In this case, they are eligible for an uncontested dissolution of marriage, and filing for divorce online will be a more affordable and quicker option, which also means that you can get divorced without an attorney. Your decree will be signed by the judge unless the terms of the case agreement are unfair to one spouse, or it seems that one spouse was being forced. It is wise to have an attorney look at the agreement before presenting it to the judge. An attorney should be able to ensure whether it complies with the Texas divorce law and its requirements.

A Contested Process Will Require a Lawyer on the Case

Contested divorces happen when there’s at least one issue spouses can’t agree upon, whether it is the division of property and all assets, and other major issues, including child support, custody, and visitation rights. One solution can be dissolution mediation, where they will exchange information and work towards an agreement. If they don’t settle the issues in this stage, they will go to a trial, which is a complex and long process. It will be essential to hire an attorney at this stage, and the final decision will be made by the judge. This takes more time and money than uncontested divorces, and in this case, they won’t be able to go through with an online divorce in Texas.

A gavel.
Whether the case goes to trial depends on the agreement on every issue.

3rd Step - The Hearing

This step won’t be necessary for one spouse to attend if the spouses have come to a prior agreement on all legal issues in no-fault divorces. There will be at least one hearing before the judge makes a final decision on every major issue, including financial matters such as the division of property and assets, child support, custody and visitation, and other legal issues based on the State Law. This step is where both parties present evidence and information on their behalf to the family court.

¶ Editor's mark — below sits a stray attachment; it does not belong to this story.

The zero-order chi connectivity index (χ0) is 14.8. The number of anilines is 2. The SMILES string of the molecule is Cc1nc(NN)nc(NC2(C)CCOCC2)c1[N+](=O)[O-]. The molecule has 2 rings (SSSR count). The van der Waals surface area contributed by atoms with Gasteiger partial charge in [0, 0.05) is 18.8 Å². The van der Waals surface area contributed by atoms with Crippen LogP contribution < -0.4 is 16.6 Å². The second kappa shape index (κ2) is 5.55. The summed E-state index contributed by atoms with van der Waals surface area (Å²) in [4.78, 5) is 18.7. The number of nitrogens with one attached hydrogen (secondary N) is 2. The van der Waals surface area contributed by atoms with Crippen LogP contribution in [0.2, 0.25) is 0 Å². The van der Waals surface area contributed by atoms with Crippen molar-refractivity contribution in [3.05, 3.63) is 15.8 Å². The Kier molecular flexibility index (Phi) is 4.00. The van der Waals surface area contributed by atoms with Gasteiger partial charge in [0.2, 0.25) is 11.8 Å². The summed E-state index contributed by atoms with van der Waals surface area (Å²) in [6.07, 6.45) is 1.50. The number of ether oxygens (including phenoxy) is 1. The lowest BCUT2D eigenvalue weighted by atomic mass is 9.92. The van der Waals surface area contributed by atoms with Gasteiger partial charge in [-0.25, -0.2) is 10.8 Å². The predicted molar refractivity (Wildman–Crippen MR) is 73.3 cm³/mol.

A couple before a judge.
The hearing means that the process is nearing the end.

4th Step - the Final Decree

Whether going through an uncontested Texas divorce online, or a contested one with the help of an attorney, the marriage officially ends when the judge signs the papers, and the Law requires that it can’t be before 60 days after the filing to the family court. The final orders and decree are signed and this is the final step. After this, if one spouse wants to remarry, the State Law prescribes a waiting period of 30 days after the finalization of the dissolution to be free to enter a marriage.